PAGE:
Wonder Woman was an American television series based on the DC Comics comic book character Wonder Woman by William Moulton Marston (Marston's wife, Elizabeth Holloway Marston was also involved in her creation). It starred Lynda Carter as Princess Diana/Diana Prince. Wonder Woman aired on two American networks between 1975 and 1979. During its original run the series was extremely popular. It is also the title of a TV movie starring Cathy Lee Crosby, loosely based upon the character, that aired in 1974.
Though not successful at the first attempt, ABC still felt a Wonder Woman series had potential, and within a year another pilot was in production. Keen to make a distinction from the last pilot, the pilot was given the rather paradoxical title The New Original Wonder Woman. This pilot is available in its original length on the first season DVD, instead of the re-edited version of it which runs 60 mins. and was featured as the pilot when the series debuted a year later. This version is also the one shown on reruns. On the DVD version, however, the 1975 pilot movie title is changed to simply 'Wonder Woman', and the bullet-deflecting animated sequence is replaced by the lasso toss in the animated introduction and the rest of the television series.
Scripting duties were given to Stanley Ralph Ross, who had worked on Greenway's unbroadcast Wonder Woman pilot reel, but this time he was instructed to be more faithful to the comic book and to create a subtle "high comedy". Ross set the pilot in World War II, the era in which the original comic book began. Thanks to a generous budget and more relaxed shooting schedule, the feature length pilot was able to attain a level of polish and special effects beyond that of regular episodic television at the time.
Some of these effects, such as the expensive full sized invisible plane prop and the stunt bracelets (designed to carry small explosive charges for Wonder Woman's iconic 'bullets and bracelets' encounters) were then able to be carried forward into the series proper.
After an intensive talent search, a former beauty pageant winner from Arizona named Lynda Carter was chosen to play the lead role. For the key role of Steve Trevor, the producers chose Lyle Waggoner, who at the time was better known as a comedic actor after several years co-starring in The Carol Burnett Show. He was also known to Ross as having been one of the leading candidates to play Batman a decade earlier.
Although the pilot followed the original comic book closely, in particular the aspect of Wonder Woman joining the military under the assumed name, Diana Prince, a number of elements were dropped, presumably for practical reasons. The character of Etta Candy was no longer an obese member of Holliday College (the Holliday Girls never featured in the show), but a mature work colleague of Diana Prince. The ancient myths and legends which informed many of the early Wonder Woman comic book stories were lost too, in favour of more conventional stories involving Nazis. And, on a minor note, Steve Trevor was no longer blonde, but dark haired.
One change which was later to become synonymous with the show was the twirling transformation which dissolved Diana Prince into Wonder Woman. Lynda Carter claims to have suggested the move herself, having studied dance as a child. Coincidentally, this slow motion dissolve is similar to the illustrated "running" change sequences in the comic books of the era, in which Diana would peel off her uniform and add her tiara and boots. In both versions she is left with her outer uniform to stow somewhere.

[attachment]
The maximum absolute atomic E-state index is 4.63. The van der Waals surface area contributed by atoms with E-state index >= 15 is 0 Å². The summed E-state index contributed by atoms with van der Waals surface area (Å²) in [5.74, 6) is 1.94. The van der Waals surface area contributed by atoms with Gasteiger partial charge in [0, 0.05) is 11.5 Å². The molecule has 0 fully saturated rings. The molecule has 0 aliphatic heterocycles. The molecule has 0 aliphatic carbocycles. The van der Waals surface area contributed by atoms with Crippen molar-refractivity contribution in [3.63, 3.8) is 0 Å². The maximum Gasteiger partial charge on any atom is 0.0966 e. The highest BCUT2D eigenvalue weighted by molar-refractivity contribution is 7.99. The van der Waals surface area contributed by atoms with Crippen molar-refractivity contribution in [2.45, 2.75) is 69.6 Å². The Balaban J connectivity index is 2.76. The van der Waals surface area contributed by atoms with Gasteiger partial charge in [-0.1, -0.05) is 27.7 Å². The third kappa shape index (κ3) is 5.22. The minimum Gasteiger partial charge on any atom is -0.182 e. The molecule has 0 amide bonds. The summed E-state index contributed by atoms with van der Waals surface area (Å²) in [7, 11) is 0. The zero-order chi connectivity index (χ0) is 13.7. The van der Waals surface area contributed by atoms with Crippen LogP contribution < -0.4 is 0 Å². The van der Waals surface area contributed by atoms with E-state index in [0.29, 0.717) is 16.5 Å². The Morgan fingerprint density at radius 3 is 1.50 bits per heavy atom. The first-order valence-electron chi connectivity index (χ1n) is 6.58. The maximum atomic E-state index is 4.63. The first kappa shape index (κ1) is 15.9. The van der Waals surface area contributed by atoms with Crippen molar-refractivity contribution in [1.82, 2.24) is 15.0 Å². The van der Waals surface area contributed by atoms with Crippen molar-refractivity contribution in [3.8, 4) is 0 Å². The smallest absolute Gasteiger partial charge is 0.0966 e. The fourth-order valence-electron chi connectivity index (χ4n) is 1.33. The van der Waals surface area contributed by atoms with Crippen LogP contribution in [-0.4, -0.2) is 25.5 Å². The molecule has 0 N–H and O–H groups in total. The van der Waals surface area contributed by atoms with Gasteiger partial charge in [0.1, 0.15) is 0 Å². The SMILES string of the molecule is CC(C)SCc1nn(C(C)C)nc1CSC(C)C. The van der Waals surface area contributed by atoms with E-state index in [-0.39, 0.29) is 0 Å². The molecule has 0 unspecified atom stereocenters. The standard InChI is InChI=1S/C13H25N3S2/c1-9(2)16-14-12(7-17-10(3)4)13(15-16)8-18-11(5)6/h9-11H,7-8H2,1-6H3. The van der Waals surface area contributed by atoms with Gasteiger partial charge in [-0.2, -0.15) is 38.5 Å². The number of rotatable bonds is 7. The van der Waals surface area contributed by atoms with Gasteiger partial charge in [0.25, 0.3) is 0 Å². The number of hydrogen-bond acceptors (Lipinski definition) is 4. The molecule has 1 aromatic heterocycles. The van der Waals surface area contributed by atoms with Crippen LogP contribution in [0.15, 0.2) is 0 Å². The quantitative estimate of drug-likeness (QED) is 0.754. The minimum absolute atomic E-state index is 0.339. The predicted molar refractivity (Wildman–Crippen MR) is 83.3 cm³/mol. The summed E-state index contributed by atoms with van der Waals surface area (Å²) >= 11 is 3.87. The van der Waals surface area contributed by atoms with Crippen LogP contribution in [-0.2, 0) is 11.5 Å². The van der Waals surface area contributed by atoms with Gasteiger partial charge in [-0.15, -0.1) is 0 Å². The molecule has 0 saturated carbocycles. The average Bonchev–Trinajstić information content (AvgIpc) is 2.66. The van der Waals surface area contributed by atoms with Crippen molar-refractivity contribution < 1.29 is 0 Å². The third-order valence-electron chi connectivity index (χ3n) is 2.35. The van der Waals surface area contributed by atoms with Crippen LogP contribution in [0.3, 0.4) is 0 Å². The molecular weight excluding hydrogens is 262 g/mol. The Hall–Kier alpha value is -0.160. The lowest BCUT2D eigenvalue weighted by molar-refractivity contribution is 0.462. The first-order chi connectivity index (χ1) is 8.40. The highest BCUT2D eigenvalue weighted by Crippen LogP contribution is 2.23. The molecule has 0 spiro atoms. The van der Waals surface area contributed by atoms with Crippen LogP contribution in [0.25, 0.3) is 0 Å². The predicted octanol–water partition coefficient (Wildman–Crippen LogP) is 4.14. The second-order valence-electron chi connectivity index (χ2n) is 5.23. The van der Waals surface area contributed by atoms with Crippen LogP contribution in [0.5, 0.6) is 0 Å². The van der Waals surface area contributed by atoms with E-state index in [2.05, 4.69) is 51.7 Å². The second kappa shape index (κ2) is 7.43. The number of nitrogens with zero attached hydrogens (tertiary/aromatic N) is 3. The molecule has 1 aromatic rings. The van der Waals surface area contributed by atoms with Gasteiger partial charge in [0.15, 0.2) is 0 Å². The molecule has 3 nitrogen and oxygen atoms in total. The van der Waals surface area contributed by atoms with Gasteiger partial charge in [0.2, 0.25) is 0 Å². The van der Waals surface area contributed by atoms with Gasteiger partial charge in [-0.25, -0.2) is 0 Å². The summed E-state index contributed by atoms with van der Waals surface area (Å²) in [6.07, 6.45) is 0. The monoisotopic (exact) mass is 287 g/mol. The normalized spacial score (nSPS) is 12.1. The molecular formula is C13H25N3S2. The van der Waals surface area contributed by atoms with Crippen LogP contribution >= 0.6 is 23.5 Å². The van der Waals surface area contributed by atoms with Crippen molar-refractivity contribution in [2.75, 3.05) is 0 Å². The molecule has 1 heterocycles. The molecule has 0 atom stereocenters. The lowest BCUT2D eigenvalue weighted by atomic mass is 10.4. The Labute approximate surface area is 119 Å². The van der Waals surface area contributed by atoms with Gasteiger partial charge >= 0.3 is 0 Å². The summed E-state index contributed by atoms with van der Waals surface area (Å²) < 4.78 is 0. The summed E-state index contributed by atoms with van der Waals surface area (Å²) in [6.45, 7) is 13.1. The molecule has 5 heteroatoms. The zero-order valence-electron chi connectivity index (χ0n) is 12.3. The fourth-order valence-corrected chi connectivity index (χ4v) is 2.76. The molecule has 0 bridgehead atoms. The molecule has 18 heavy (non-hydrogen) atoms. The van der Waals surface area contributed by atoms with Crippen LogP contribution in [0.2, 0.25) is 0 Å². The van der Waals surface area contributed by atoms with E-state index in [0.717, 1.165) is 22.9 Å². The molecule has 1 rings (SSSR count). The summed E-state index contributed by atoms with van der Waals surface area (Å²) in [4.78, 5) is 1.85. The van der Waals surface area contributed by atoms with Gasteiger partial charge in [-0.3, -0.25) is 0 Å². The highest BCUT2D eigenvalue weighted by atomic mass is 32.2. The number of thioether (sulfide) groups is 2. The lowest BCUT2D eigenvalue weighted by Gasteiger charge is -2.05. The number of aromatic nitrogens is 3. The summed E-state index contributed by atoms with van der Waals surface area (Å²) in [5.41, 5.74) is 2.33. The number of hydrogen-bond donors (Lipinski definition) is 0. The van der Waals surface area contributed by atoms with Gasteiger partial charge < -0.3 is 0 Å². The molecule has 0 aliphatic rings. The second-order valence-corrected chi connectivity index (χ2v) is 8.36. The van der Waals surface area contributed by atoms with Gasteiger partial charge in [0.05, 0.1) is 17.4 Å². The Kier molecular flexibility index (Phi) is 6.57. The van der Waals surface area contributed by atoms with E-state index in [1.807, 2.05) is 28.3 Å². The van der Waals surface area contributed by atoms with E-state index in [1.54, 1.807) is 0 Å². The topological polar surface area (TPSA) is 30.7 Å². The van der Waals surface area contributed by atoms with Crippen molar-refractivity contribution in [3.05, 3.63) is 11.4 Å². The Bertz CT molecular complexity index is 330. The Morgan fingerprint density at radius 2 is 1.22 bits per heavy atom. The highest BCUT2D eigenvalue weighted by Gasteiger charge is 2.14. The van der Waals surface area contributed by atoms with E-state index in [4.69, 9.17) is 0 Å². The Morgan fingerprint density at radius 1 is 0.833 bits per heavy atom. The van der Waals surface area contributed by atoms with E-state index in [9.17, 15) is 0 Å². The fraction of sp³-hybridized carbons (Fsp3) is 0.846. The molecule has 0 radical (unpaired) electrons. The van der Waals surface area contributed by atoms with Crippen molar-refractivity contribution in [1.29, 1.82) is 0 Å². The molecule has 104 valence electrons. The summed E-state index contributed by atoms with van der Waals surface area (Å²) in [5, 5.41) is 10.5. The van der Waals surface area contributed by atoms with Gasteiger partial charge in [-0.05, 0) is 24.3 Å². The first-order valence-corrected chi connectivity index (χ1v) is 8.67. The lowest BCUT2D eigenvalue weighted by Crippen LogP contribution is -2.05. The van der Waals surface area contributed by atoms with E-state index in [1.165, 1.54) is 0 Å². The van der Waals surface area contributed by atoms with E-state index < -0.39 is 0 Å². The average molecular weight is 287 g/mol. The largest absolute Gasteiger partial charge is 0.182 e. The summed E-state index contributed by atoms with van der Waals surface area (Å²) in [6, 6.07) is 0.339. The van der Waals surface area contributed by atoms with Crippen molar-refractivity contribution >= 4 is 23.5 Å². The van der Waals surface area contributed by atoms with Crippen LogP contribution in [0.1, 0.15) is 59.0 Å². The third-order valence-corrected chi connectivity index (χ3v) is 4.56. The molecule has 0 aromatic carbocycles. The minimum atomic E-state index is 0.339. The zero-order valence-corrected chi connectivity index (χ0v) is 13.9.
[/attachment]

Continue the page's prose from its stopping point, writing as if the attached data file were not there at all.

|Lynda Carter||Wonder Woman|
|Lyle Waggoner||Steve Trevor|
|Beatrice Colen||Etta Candy|
|Richard Eastham||Philip Blankenship|
|The New Original Wonder Woman||11-7-1975|
|Wonder Woman Meets Baroness Von Gunther||4-21-1976|
|Fausta: The Nazi Wonder Woman||4-28-1976|
|Beauty on Parade||10-13-1976|
|The Feminum Mystique (Part I)||11-6-1976|
|The Feminum Mystique (Part II)||11-8-1976|
|Wonder Woman vs. Gargantua!||12-18-1976|
|The Pluto File||12-25-1976|
|Last of the Two Dollar Bills||1-8-1977|
|Judgment from Outer Space (Part I)||1-15-1977|
|Judgment from Outer Space (Part II)||1-17-1977|
|Wonder Woman in Hollywood||2-16-1977|
|The Return of Wonder Woman||9-16-1977|
|The Man Who Could Move the World||9-30-1977|
|The Bermuda Triangle Crisis||10-7-1977|
|The Pied Piper||10-21-1977|
|The Queen and the Thief||10-28-1977|
|I Do, I Do||11-11-1977|
|The Man Who Made Volcanoes||11-18-1977|
|Mind Stealers from Outer Space (Part I)||12-2-1977|
|Mind Stealers from Outer Space (Part II)||12-9-1977|
|The Deadly Toys||12-30-1977|
|Diana's Disappearing Act||2-3-1978|
|Death in Disguise||2-10-1978|
|I.R.A.C. is Missing||2-17-1978|
|Flight to Oblivion||3-3-1978|
|Seance of Terror||3-10-1978|
|The Man Who Wouldn't Tell||3-31-1978|
|The Girl from Islandia||4-7-1978|
|The Murderous Missile||4-21-1978|
|My Teenage Idol is Missing||9-22-1978|
|The Deadly Sting||10-6-1978|
|The Fine Art of Crime||10-13-1978|
|The Deadly Dolphin||12-1-1978|
|Pot of Gold||12-22-1978|
|Going, Going, Gone||1-12-1979|
|The Starships are Coming||2-2-1979|
|Amazon Hot Wax||2-16-1979|
|The Richest Man in the World||2-19-1979|
|A Date With Doomsday||3-10-1979|
|The Girl With a Gift for Disaster||3-17-1978|
|The Boy Who Knew Her Secret (Part I)||5-28-1979|
|The Boy Who Knew Her Secret (Part II)||5-29-1979|
|The Man Who Could Not Die||8-28-1979|
|Phantom of the Roller Coaster (Part I)||9-4-1979|
|Phantom of the Roller Coaster (Part II)||9-11-1979|